So clearly neither the ischemia nor meta-analysis studies are based on randomized evidence in which CABG is adequately represented and in which the complexity and the burden of patients are taken into consideration. Because if you look at the STS Database, you find that many more of them are diabetic compared to the ischemia population, and you find that the STS patients are two to four times more likely to have severe vascular disease or heart failure compared to the ischemia patients.

JD: Do you want to say a little bit about why the technical methodology was wrong in the creation of these guidelines?

FB: Yes. We basically explained from the get-go that the 2021 committee did not take those facts into consideration. We also stated that we agree that ischemia is useful, but it was taken beyond the scope for which it was designed. So what the evidence really shows is that it is reasonably safe to treat patients with stable coronary artery disease medically as the first line and to follow up very closely, then offer operative intervention as needed. Those patients need to satisfy the ischemia population criteria in terms of their burden and physiological risk. So maybe we should say that it is class 2A for medical management and three vessel disease with those criteria, but they said no, that’s contradicting the 2021 guidelines.

Marc Ruel and I reasoned again why the evidence just does not match the recommendations. And then we were told, “You can’t relitigate the 2021 guidelines without new evidence.” And then we countered that we are a scientifically independent committee from the 2021 guidelines. Now, I have to make that very clear. That discussion wasn’t between the members of the writing committee; that was between us, the surgeons, and the leadership. So it was the leadership that gave us instructions. Instructions that are counter to what we expected. We expected a robust, scientifically independent writing committee that will make their own judgements, vote without duress, and vote based on what the evidence demonstrates. So that was disappointing. 

Despite us—as we wrote in our rebuttal that was published earlier this week—participating in almost every single call that we could make it to for the writing committee, writing our sections, and reviewing other sections, we reached a point where it came to the vote. And we made it clear that we would not participate in the vote unless our concerns were heard, unless the science is given a fair opportunity to be reviewed and decided upon by this new and very talented committee that I respect completely. But we could never reach that stage, unfortunately.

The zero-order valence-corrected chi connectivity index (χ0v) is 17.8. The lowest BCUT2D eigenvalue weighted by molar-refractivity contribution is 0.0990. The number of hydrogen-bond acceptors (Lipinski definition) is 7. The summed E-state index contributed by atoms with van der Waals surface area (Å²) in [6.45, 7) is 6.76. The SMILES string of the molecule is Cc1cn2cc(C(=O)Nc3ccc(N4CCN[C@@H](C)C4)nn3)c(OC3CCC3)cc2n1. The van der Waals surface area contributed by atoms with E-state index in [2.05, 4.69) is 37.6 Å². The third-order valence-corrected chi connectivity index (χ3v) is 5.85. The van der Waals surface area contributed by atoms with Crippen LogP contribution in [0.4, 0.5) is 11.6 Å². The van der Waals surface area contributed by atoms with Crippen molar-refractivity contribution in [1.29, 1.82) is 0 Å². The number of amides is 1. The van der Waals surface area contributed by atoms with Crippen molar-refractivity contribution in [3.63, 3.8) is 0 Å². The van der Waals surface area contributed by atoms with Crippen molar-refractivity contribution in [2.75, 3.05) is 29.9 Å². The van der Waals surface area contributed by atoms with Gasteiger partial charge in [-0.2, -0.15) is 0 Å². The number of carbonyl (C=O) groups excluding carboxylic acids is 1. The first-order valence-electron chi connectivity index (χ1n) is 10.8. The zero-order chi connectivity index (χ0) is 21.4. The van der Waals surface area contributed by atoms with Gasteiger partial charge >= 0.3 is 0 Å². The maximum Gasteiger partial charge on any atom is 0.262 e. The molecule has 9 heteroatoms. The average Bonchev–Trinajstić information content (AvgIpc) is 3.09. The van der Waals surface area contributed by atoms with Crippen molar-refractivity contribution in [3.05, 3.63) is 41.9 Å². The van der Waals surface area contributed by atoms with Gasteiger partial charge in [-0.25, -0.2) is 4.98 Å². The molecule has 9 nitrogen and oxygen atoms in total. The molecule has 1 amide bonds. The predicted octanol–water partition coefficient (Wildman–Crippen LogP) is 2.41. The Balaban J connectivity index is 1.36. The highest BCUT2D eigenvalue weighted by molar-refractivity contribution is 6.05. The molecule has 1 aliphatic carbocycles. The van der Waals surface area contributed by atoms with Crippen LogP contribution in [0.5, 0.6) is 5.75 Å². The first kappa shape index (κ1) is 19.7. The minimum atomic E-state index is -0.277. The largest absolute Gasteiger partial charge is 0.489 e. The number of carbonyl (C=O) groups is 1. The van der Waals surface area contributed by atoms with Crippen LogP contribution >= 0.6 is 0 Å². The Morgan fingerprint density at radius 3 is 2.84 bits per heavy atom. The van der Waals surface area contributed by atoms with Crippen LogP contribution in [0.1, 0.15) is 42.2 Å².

And with close discussions between me and Marc, and the AATS and STS, we decided that the best course of action was, unfortunately, to end our participation. It was a sad moment. We put in a lot of hard work, and we had the solution. I’m fairly confident we would have had the momentum to reach good and accurate recommendations and compress recommendations if we were given the opportunity. Because, again, we had an excellent writing committee that I have tremendous respect for. So I don’t blame the writing committee for the final product.

JD: What can the STS and AATS and surgeons around the world do in this situation? We have always found that we are outnumbered [by cardiologists], so what do you think the next step should be for us, as a community of surgeons?

FB: I mean, we love our cardiology colleagues. We got along with the writing committee members just fine, and at our respective hospitals we work really well for the most part, except when it comes to leadership levels and the guidelines. There is a disconnect, and I can’t quite understand why this should exist. If you look back historically, surgeons have worked really well with ACA, and produced excellent guidelines, guidelines that were contradicted with the current ones. So maybe we should have a serious, open, and honest discussion about how we want it to progress in the future. We all want it to work, there is no question about it. 

For start, I think for the procedure-based guidelines we should be like the Europeans. If we’re talking about PCI versus CABG, then you should have fifty-fifty representation between the interventional cardiologists and the surgeons. There is no reason why you wouldn’t. In disease-based guidelines, it gets a little more complex because you need to introduce nonprocedural lists. But that is fine. I think what we have in the STS and AATS, and I think the Europeans do too, is a Delphi process whereby you need 75 percent agreement to pass a recommendation. The current ACA guideline process, as we pointed out in our rebuttal, is only a simple majority. And the surgeons will never achieve that. So if you use a Delphi process and you make it totally open and transparent, and even include dissenting discussions and opinions, allow a period for public comments, and respond to the public comments, I think nearly all our problems will be solved. 

So I think there is still room for us to collaborate. I don’t see a future where the surgeons and the cardiologists wouldn’t work together on guidelines. Right now, I think the surgeons have extended an olive branch. We were critical in our rebuttal, but the last paragraph was, “We look forward to working with the ACA where there is a fair process, a robust process, an unbiased process, and an open process.” Transparency is critical.

JD: Thank you for joining us, Faisal. And thank you again for your amazing leadership.

FB: One last thing that I have to mention: There is some literature about the dangers of postponing CABG when it is indicated. And doing high-risk CABG in patients who are in urgent situations or diminished EF is something that you want to avoid. So we are advocating for our profession, working together with our colleagues, and also protecting our patients. Thank you so much for giving me this opportunity.